He was trembling all over.
"But what is the matter? Of course I won't look at it if you don't want
me to," he said, rather coldly, turning on his heel and going over towards
the window. "But, really, it seems rather absurd that I shouldn't see my
own work, especially as I am going to exhibit it in Paris in the autumn.
I shall probably have to give it another coat of varnish before that, so I
must see it some day, and why not to-day?"
"To exhibit it! You want to exhibit it?" exclaimed Dorian Gray,
a strange sense of terror creeping over him. Was the world going to be
shown his secret? Were people to gape at the mystery of his life?
That was impossible. Something--he did not know what--had to be done
"Yes; I don't suppose you will object to that. Georges Petit
is going to collect all my best pictures for a special exhibition
in the Rue de Seze, which will open the first week in October.
The portrait will only be away a month. I should think you could easily
spare it for that time. In fact, you are sure to be out of town.
And if you keep it always behind a screen, you can't care much
Dorian Gray passed his hand over his forehead. There were beads of
perspiration there. He felt that he was on the brink of a horrible danger.
"You told me a month ago that you would never exhibit it," he cried.
"Why have you changed your mind? You people who go in for being consistent
have just as many moods as others have. The only difference is that
your moods are rather meaningless. You can't have forgotten that you
assured me most solemnly that nothing in the world would induce you
to send it to any exhibition. You told Harry exactly the same thing."
He stopped suddenly, and a gleam of light came into his eyes. He remembered
that Lord Henry had said to him once, half seriously and half in jest,
"If you want to have a strange quarter of an hour, get Basil to tell you
why he won't exhibit your picture. He told me why he wouldn't, and it
was a revelation to me." Yes, perhaps Basil, too, had his secret.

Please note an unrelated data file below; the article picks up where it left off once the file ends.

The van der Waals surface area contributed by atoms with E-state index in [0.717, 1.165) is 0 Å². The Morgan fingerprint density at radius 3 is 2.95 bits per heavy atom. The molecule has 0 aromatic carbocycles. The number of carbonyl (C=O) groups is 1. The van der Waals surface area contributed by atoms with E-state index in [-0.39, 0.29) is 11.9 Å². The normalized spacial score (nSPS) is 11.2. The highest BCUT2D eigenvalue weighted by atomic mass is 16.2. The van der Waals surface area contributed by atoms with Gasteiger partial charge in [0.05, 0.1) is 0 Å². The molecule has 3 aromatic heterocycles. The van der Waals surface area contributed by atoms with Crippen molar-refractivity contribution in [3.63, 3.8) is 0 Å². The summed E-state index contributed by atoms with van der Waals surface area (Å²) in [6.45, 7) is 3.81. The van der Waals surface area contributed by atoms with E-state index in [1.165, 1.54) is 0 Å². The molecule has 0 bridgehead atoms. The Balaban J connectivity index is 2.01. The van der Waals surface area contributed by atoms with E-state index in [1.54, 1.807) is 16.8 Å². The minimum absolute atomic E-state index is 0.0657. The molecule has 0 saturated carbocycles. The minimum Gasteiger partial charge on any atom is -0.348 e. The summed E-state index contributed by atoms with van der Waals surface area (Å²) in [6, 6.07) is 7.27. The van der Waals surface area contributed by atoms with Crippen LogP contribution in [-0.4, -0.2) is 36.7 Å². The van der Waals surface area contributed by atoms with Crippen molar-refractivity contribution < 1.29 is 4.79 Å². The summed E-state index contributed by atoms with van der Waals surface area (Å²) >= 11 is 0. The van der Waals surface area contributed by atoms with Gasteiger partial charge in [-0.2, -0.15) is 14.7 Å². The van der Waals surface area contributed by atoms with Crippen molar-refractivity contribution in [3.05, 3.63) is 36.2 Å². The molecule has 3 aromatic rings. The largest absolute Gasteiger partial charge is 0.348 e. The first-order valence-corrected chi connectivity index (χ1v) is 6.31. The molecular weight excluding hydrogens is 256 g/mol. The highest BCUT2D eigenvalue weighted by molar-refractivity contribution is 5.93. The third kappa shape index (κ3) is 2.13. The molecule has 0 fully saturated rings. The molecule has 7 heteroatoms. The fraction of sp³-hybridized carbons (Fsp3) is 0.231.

He would ask him and try.
"Basil," he said, coming over quite close and looking him straight
in the face, "we have each of us a secret. Let me know yours,
and I shall tell you mine. What was your reason for refusing
to exhibit my picture?"
The painter shuddered in spite of himself. "Dorian, if I told you,
you might like me less than you do, and you would certainly laugh
at me. I could not bear your doing either of those two things.
If you wish me never to look at your picture again, I am content.
I have always you to look at. If you wish the best work I have ever done
to be hidden from the world, I am satisfied. Your friendship is dearer
to me than any fame or reputation."
"No, Basil, you must tell me," insisted Dorian Gray.
"I think I have a right to know." His feeling of terror
had passed away, and curiosity had taken its place.
He was determined to find out Basil Hallward's mystery.
"Let us sit down, Dorian," said the painter, looking troubled.
"Let us sit down. And just answer me one question.
Have you noticed in the picture something curious?--something that
probably at first did not strike you, but that revealed itself
to you suddenly?"
"Basil!" cried the lad, clutching the arms of his chair with trembling
hands and gazing at him with wild startled eyes.
"I see you did. Don't speak. Wait till you hear what I have to say.
Dorian, from the moment I met you, your personality had the most
extraordinary influence over me. I was dominated, soul, brain, and power,
by you. You became to me the visible incarnation of that unseen
ideal whose memory haunts us artists like an exquisite dream.
I worshipped you. I grew jealous of every one to whom you spoke.
I wanted to have you all to myself. I was only happy when I
was with you. When you were away from me, you were still present
in my art.... Of course, I never let you know anything about this.
It would have been impossible. You would not have understood it.
I hardly understood it myself. I only knew that I had seen perfection
face to face, and that the world had become wonderful to my eyes--
too wonderful, perhaps, for in such mad worships there is peril,
the peril of losing them, no less than the peril of keeping them....
Weeks and weeks went on, and I grew more and more absorbed in you.
Then came a new development. I had drawn you as Paris in
dainty armour, and as Adonis with huntsman's cloak and polished
boar-spear. Crowned with heavy lotus-blossoms you had sat on
the prow of Adrian's barge, gazing across the green turbid Nile.
You had leaned over the still pool of some Greek woodland and seen
in the water's silent silver the marvel of your own face.
And it had all been what art should be--unconscious, ideal, and remote.
One day, a fatal day I sometimes think, I determined to paint
a wonderful portrait of you as you actually are, not in the costume
of dead ages, but in your own dress and in your own time.
Whether it was the realism of the method, or the mere wonder
of your own personality, thus directly presented to me without
mist or veil, I cannot tell. But I know that as I worked at it,